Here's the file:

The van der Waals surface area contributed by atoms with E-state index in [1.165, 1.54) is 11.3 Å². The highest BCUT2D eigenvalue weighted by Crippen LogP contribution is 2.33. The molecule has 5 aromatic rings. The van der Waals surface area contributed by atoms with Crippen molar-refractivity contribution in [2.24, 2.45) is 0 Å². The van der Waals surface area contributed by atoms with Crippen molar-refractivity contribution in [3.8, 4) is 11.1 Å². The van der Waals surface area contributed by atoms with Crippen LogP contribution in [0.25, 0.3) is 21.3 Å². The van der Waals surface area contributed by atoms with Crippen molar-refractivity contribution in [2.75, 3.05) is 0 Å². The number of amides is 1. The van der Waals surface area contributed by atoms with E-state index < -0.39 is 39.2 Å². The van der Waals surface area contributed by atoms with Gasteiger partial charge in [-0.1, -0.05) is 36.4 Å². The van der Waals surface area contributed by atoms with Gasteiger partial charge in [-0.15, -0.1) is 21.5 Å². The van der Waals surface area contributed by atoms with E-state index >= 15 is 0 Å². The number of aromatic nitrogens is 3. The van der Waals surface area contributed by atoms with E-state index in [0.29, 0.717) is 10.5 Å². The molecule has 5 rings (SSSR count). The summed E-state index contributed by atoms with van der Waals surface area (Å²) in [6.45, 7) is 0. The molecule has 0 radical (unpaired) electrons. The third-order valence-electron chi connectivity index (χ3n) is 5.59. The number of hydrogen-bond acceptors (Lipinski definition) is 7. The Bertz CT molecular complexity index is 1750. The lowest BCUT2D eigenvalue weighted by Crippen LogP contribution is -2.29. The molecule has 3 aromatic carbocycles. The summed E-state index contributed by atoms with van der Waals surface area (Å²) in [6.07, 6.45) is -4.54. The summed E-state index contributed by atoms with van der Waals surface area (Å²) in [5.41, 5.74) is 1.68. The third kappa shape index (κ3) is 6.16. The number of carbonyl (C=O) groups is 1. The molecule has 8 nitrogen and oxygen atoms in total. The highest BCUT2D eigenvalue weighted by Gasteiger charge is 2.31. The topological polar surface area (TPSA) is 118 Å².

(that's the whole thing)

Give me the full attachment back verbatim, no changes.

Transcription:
The van der Waals surface area contributed by atoms with E-state index in [1.165, 1.54) is 11.3 Å². The highest BCUT2D eigenvalue weighted by Crippen LogP contribution is 2.33. The molecule has 5 aromatic rings. The van der Waals surface area contributed by atoms with Crippen molar-refractivity contribution in [2.24, 2.45) is 0 Å². The van der Waals surface area contributed by atoms with Crippen molar-refractivity contribution in [3.8, 4) is 11.1 Å². The van der Waals surface area contributed by atoms with Crippen LogP contribution in [0.25, 0.3) is 21.3 Å². The van der Waals surface area contributed by atoms with Crippen molar-refractivity contribution in [2.75, 3.05) is 0 Å². The number of amides is 1. The van der Waals surface area contributed by atoms with E-state index < -0.39 is 39.2 Å². The van der Waals surface area contributed by atoms with Gasteiger partial charge in [-0.1, -0.05) is 36.4 Å². The van der Waals surface area contributed by atoms with Gasteiger partial charge in [-0.15, -0.1) is 21.5 Å². The van der Waals surface area contributed by atoms with E-state index >= 15 is 0 Å². The number of aromatic nitrogens is 3. The van der Waals surface area contributed by atoms with E-state index in [0.29, 0.717) is 10.5 Å². The molecule has 5 rings (SSSR count). The summed E-state index contributed by atoms with van der Waals surface area (Å²) in [6.45, 7) is 0. The molecule has 0 radical (unpaired) electrons. The third-order valence-electron chi connectivity index (χ3n) is 5.59. The number of hydrogen-bond acceptors (Lipinski definition) is 7. The Bertz CT molecular complexity index is 1750. The lowest BCUT2D eigenvalue weighted by Crippen LogP contribution is -2.29. The molecule has 3 aromatic carbocycles. The summed E-state index contributed by atoms with van der Waals surface area (Å²) in [6.07, 6.45) is -4.54. The summed E-state index contributed by atoms with van der Waals surface area (Å²) in [5.41, 5.74) is 1.68. The third kappa shape index (κ3) is 6.16. The number of carbonyl (C=O) groups is 1. The molecule has 8 nitrogen and oxygen atoms in total. The highest BCUT2D eigenvalue weighted by Gasteiger charge is 2.31. The topological polar surface area (TPSA) is 118 Å².